"I had been out 10 years after quitting in 1975," McGlothin said. "I was spending a lot of time around the house when Gary called. When he told me it would be classics, I changed my mind."
Larry Boland, from Houston TX, has been the sound and technical consultant for the past 12 years.
Past members include drummers Charles Jackson, Joey DeLoss and Fred Parker, keyboardist George Prince and Paul.
Robby Cloy was the first sound technician.
"The first time we got together we played 25 songs right off the bat," Caldwell said. "We had all played those songs when they were hits."
And then came time for a name.
"Since we were playing oldies we wanted it to be like 'Somebody and somebody else,'" Caldwell said. "We were thinking, Glen and Them, Rick Ratchett Snap-on Tools, Little Willie Red and the Bluebirds and the and Thunderbirds and the Buzzards," Caldwell said. "But we wanted something plain and simple. The only thing that could work out was Eddie. Even though Ed was the least experienced, he had great character, was easy-going and everybody liked him. So we went with Easy Eddie and the Party Rockers."
"It was strange at first, but I got used to it," Schiele said of the band name. "I was honored to be called 'Easy Eddie', which still happens occasionally."
Schiele played up until 2000.
"I had a great time playing with the guys," Schiele said. "After so many years we got to know so many people in different places and I still wonder how they're doing. That's what I miss, along with playing music, which I really enjoy. I got out when my kids were young. Working all week and playing weekends was just too much time away."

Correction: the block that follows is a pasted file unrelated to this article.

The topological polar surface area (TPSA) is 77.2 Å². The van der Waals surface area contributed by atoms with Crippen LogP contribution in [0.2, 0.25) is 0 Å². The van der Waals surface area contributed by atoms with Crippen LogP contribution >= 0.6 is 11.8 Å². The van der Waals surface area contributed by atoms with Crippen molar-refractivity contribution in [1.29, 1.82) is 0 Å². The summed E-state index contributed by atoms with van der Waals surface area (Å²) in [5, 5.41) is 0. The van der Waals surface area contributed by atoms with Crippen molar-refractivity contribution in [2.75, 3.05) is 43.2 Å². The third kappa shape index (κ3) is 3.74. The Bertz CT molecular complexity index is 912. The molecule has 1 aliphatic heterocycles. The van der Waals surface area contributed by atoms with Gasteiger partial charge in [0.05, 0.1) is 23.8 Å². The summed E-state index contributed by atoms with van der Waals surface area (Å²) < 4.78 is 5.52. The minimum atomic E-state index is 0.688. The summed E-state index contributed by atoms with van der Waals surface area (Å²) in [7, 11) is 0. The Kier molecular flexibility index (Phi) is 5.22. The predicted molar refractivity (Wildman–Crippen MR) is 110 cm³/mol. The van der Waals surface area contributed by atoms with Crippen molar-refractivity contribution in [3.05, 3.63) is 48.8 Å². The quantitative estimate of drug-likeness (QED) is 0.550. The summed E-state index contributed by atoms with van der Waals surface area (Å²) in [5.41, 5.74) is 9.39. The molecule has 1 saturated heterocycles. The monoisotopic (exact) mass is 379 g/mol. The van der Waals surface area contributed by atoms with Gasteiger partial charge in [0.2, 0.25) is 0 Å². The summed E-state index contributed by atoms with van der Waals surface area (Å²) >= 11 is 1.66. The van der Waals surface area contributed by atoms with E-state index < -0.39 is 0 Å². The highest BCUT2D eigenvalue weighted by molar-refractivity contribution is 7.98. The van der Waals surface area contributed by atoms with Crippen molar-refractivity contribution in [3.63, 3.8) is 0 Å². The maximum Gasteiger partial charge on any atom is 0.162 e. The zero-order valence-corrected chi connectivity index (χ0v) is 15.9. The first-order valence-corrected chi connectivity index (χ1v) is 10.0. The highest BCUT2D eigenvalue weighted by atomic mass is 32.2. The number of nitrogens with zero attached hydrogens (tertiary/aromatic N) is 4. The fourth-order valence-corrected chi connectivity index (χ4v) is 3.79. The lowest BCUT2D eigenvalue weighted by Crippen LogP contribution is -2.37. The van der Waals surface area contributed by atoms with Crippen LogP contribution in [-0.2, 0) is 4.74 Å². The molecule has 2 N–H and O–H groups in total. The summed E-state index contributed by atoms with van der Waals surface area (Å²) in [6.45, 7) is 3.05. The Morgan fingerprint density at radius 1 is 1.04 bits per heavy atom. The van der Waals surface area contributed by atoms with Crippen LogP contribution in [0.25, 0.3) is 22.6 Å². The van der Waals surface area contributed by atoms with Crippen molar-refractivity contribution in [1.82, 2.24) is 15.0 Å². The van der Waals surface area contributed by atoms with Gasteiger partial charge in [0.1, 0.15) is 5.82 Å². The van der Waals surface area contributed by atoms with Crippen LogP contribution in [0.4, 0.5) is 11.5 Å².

Caldwell, who said his favorite song is Drift Away by Dobie Gray, said it's hard to believe group members were listening to 8-track tapes when they first started.
"I remember being at Mike Corley's around 1988 and he told me to listen to something," said Caldwell, who was the student-director for the award winning Vidalia High School band in 1970 and '71 before majoring in music at Louisiana-Monroe. "It was a CD of Creedence Clearwater Revival. I couldn't believe how clear it was."
Easy Eddie's first release was actually a cassette in 1988 that was sold at the Sound Shop in the Natchez Mall.
Since then Easy Eddie has released two CDs, one in 2001 and one in 2005 marking their 20th anniversary.
"It's actually a lot of work recording in a studio," Caldwell said. "And it's very expensive."
And it's tough deciding on what songs to record.
"We have a ballot box where we all put the songs we want to record in there and pick the top 10 or 11," McGlothin said. "The funny thing about it is that none of us listen to oldies music. Jimmy and Jerry like heavy metal, I listen to soul music and Gary listens to progressive music, jazz and fusion music.
Easy Eddie's first "gig" took place in mid-August of 1985 as the band invited some people to hear them play at Lake Concordia near Ferriday Farm (now Goldman Equipment).
"We had about 200 people show up and it worked," Caldwell said.
The band then got its first booking at Carolyn's next to Brocato's Restaurant. We played about 40 songs and earned $15 each."